Cape Town, the Mother City

I’ve always been fascinated, dumbfounded, intrigued, and horrified by South Africa and its history.  However, I knew I always wanted to go there, so I chose Cape Town for my first go around.

While most people understandably flock to the coastline for water activities, there are a ton of things to see and do in the city itself. The nightlife on Long Street is definitely a must see, at least for a few pints and people-watching. The waterfront is a tourist haven with buskers and a cappella musicians and amazing restaurants everywhere.

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You are also reminded of the country’s enthralment with Nelson Mandela at every turn. There are many things that adorn his name and the museums and nearby Robbin Island where he was imprisoned for almost 20 of his 27 years, are well-maintained and relatively cheap to visit.

Through my exploration of the city, I kept thinking I would unearth the darkside and remnants of colonialism but I couldn’t find any overt traces of it. This is not to say it didn’t exist but on the outside, Cape Town was like any other tropical tourist destination.

I did, however, see it the following day as I drove out of town and passed the plethora of township communities where poverty, crime and despondence run rampant. I was struck at how the poverty was so segregated from Cape Town proper, like it was almost cordoned off to maintain the fascade of a harmonious and progressive society that has successfully shed all traces of its ugly past.

It wasn’t until the end of my trip that I met a local who told me about the persistent divisions in South Africa. And although it has a long way to go before achieving equality, most South Africans, both black and white have a fervent desire to see it get better. Here’s hoping…

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The Cape Town area definitely provides you with an abundance of tourist activities for those with gonads and a ton of energy. I went shark cage diving which was insane, to say the least. The tour took us about two hours up the coast to the small town of Gansbaai and then about a 30-minute boat trip out into the ocean to meet our afternoon companions. How it works is they put you in this cage which is fastened to the side of the boat and then they lower you into the freezing water that has been saturated with ‘chum’, a mix of fish guts and anything that smells rancid, which attracts the Great Whites to said cage.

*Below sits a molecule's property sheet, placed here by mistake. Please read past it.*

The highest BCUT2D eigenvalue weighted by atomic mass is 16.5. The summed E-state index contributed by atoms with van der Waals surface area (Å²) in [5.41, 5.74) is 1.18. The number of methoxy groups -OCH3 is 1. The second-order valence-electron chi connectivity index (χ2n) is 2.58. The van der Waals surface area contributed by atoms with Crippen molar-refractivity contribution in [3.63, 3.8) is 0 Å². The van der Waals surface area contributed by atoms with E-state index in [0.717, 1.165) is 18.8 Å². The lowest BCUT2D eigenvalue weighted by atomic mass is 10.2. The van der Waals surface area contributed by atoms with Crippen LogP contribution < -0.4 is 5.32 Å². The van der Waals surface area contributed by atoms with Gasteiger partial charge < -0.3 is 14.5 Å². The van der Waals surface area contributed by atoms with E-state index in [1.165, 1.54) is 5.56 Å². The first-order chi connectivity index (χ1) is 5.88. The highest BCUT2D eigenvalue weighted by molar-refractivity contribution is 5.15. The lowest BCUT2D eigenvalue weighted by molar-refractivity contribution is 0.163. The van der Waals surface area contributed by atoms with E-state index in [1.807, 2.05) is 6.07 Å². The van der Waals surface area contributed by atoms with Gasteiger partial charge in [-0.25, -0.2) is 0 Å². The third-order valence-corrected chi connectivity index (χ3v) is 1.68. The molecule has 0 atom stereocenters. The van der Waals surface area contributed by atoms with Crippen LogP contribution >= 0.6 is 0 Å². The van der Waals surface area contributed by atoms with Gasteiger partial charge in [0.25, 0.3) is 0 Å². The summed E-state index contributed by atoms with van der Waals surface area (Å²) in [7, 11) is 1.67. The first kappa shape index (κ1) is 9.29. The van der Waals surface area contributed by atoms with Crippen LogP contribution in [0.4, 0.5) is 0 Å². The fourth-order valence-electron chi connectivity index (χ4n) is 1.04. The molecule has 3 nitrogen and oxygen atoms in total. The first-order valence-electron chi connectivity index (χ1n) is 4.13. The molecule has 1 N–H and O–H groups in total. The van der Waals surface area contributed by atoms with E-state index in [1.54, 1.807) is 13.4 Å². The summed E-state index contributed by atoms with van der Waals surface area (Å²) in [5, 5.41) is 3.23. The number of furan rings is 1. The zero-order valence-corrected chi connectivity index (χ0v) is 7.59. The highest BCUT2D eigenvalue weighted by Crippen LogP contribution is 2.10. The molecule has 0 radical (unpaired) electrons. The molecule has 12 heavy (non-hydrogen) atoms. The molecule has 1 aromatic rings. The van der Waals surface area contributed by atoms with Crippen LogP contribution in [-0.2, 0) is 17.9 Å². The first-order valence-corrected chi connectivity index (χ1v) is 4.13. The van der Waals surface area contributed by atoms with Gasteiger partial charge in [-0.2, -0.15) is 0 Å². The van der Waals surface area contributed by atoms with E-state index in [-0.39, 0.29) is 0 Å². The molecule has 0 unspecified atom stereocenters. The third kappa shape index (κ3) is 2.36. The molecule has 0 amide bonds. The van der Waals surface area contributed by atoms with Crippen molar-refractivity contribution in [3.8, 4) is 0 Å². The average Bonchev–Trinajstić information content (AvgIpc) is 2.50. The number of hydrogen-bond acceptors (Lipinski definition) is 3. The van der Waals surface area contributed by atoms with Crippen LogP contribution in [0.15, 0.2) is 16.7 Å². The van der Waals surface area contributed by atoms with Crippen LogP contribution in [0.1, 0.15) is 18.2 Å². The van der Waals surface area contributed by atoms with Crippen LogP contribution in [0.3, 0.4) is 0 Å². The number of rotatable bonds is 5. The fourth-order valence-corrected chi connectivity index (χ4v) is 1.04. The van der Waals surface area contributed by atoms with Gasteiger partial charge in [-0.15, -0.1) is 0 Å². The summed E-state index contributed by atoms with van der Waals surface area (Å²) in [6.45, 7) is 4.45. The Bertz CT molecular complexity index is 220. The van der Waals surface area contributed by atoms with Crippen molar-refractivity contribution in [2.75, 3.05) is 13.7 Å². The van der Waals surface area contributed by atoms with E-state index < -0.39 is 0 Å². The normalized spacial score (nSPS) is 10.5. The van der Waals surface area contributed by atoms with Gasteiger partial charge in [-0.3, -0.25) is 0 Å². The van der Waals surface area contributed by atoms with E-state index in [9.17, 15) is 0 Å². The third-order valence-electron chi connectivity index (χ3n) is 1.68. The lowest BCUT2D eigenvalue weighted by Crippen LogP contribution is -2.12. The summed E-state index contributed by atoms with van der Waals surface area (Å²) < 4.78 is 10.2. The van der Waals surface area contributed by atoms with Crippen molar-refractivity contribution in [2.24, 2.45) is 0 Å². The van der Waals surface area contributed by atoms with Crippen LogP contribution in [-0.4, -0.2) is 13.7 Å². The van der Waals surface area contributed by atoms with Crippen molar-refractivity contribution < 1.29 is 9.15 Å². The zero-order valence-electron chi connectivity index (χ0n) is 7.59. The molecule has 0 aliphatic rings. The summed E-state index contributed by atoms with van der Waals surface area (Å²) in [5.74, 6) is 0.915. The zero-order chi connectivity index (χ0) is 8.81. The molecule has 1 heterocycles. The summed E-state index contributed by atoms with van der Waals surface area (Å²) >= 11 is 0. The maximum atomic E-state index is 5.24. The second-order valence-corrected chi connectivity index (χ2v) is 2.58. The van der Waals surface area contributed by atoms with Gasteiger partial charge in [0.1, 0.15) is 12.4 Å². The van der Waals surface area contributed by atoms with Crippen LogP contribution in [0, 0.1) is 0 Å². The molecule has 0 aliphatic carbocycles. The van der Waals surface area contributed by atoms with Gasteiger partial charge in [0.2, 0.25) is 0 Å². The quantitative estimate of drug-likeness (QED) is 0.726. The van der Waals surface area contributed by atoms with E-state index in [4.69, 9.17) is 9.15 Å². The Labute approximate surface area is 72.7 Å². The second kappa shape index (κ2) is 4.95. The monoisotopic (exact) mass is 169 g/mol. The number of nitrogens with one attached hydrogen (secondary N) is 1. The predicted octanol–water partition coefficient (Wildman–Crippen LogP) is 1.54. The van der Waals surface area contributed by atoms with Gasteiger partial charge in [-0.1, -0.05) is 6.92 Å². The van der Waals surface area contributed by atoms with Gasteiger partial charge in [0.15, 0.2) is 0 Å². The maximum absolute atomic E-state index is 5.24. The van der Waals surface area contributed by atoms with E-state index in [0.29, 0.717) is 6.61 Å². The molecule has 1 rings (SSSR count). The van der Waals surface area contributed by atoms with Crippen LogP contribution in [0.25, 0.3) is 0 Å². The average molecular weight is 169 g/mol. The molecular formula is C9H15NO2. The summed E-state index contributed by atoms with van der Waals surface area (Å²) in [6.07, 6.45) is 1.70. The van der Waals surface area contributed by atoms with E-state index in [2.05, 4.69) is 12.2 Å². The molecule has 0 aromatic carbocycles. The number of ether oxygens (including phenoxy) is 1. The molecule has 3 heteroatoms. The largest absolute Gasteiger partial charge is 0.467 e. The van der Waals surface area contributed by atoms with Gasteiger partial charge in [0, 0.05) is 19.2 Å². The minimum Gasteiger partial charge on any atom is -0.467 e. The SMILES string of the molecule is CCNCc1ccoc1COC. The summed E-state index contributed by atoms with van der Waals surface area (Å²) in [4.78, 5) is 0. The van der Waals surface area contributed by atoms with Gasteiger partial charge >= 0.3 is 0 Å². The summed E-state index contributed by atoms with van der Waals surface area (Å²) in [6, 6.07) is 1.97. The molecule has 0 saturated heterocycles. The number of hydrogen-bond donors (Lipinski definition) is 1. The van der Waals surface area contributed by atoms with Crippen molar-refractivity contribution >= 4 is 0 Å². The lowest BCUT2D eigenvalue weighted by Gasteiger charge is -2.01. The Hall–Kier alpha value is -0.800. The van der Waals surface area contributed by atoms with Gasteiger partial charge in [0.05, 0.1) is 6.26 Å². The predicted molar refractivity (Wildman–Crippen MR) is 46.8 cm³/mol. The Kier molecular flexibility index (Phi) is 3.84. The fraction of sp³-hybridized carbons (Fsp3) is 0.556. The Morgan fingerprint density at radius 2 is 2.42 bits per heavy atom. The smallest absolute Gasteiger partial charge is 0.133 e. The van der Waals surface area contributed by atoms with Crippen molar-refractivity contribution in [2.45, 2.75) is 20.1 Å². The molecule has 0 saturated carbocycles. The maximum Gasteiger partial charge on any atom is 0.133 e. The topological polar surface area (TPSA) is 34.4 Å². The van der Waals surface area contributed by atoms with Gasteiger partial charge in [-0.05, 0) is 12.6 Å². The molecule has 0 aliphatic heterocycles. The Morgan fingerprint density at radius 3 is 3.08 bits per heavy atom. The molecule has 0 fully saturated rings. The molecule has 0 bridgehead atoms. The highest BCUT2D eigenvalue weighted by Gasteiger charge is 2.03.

When it was my turn, there were about four sharks swimming around the cage, peaking in and giving us all the stink eye. I swear one of them licked his lips as he gave me the stare down and pictured me between two pieces of bread. I think I even heard the Jaws music off in the distance, but I can’t be sure…

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I remember thinking I was going to pee my pants but thought about a conversation I had with a friend about doing the shark dive, who reminded me that peeing in a wet suit meant you just sat in “it”, so I became stressed about that on top of the sharks. I only spent about 20-30 minutes underwater but it was well worth it. Such a scary yet exhilarating experience being next to these magnificent creatures, one that I will never forget.

The next day, I did an amazing wine tour which was quite fitting after spending the previous one with things that could have killed me. There is much more to a wine tour than sampling copious amounts of wine, so I wholeheartedly recommend doing one even if you don’t possess an intense (and sometimes obsessive) love for wine as I do.

I went with Wine Flies Wine Tours which consisted of a private tour to five very different vineyards where we were treated to local delicacies, learned about the culture behind each of the wine lands and basically drank a shit load of wine. Our guide was knowledgeable and organized, but thankfully not so stuffy that he couldn’t enjoy a few glasses of wine with us. I actually think he had as much fun as we did, which looking back, was not easy to parallel.

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To cap off my trip, I hiked Table Mountain which, together with Devil’s Peak to the east and Lion’s Head to the west, forms the most beautiful backdrop and prominent landmark that overlooks all of Cape Town. You can take a cable car up to the top, or you can choose to hike it. I chose the latter which was no easy feat, not for the three hours it takes to climb it but for its steepness, not to mention the grueling heat and wine-induced hangover I had going on.

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One week in Cape Town was definitely not enough to see everything in the area nor the country, but juuuust enough to make a certain ‘someone’ come home and scour the teaching positions at local universities, search the real estate market, read up on what it’s like to live there and what the necessary visa requirements are. So I’ve heard….